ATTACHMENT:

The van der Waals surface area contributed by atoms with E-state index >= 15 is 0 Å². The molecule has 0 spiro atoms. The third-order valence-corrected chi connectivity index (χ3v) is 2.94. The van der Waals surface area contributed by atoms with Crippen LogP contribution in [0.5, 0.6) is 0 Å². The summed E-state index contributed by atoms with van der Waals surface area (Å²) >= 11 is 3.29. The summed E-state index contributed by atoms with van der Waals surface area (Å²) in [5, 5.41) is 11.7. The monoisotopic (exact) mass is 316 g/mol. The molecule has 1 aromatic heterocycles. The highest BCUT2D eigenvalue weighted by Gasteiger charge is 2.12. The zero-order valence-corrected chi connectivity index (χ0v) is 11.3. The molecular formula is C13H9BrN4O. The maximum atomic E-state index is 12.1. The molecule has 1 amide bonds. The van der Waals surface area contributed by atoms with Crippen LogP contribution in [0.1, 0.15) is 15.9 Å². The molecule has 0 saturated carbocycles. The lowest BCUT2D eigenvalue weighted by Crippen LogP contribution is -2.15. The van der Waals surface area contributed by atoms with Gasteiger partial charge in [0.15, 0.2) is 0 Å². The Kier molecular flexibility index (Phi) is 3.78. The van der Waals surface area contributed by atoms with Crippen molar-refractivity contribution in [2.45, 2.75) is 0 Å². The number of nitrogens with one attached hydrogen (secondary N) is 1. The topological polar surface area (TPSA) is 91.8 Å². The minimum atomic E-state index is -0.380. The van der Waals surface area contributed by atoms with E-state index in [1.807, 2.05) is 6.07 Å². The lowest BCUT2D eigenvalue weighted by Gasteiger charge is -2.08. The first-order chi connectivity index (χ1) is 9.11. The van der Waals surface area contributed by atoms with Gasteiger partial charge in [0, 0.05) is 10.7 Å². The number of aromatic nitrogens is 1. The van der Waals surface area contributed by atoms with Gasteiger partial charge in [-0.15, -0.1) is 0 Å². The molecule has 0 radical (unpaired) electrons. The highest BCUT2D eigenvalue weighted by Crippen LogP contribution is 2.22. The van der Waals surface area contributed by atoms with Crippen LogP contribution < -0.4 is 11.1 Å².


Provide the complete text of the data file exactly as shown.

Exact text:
The van der Waals surface area contributed by atoms with E-state index >= 15 is 0 Å². The molecule has 0 spiro atoms. The third-order valence-corrected chi connectivity index (χ3v) is 2.94. The van der Waals surface area contributed by atoms with Crippen LogP contribution in [0.5, 0.6) is 0 Å². The summed E-state index contributed by atoms with van der Waals surface area (Å²) >= 11 is 3.29. The summed E-state index contributed by atoms with van der Waals surface area (Å²) in [5, 5.41) is 11.7. The monoisotopic (exact) mass is 316 g/mol. The molecule has 1 aromatic heterocycles. The highest BCUT2D eigenvalue weighted by Gasteiger charge is 2.12. The zero-order valence-corrected chi connectivity index (χ0v) is 11.3. The molecular formula is C13H9BrN4O. The maximum atomic E-state index is 12.1. The molecule has 1 amide bonds. The van der Waals surface area contributed by atoms with Crippen LogP contribution in [0.1, 0.15) is 15.9 Å². The molecule has 0 saturated carbocycles. The lowest BCUT2D eigenvalue weighted by Crippen LogP contribution is -2.15. The van der Waals surface area contributed by atoms with Gasteiger partial charge in [0.15, 0.2) is 0 Å². The Kier molecular flexibility index (Phi) is 3.78. The van der Waals surface area contributed by atoms with Crippen molar-refractivity contribution in [2.45, 2.75) is 0 Å². The number of nitrogens with one attached hydrogen (secondary N) is 1. The topological polar surface area (TPSA) is 91.8 Å². The minimum atomic E-state index is -0.380. The van der Waals surface area contributed by atoms with E-state index in [1.807, 2.05) is 6.07 Å². The lowest BCUT2D eigenvalue weighted by Gasteiger charge is -2.08. The first-order chi connectivity index (χ1) is 9.11. The van der Waals surface area contributed by atoms with Gasteiger partial charge in [0, 0.05) is 10.7 Å². The number of aromatic nitrogens is 1. The van der Waals surface area contributed by atoms with Gasteiger partial charge in [-0.15, -0.1) is 0 Å². The molecule has 0 radical (unpaired) electrons. The highest BCUT2D eigenvalue weighted by Crippen LogP contribution is 2.22. The van der Waals surface area contributed by atoms with Crippen LogP contribution < -0.4 is 11.1 Å².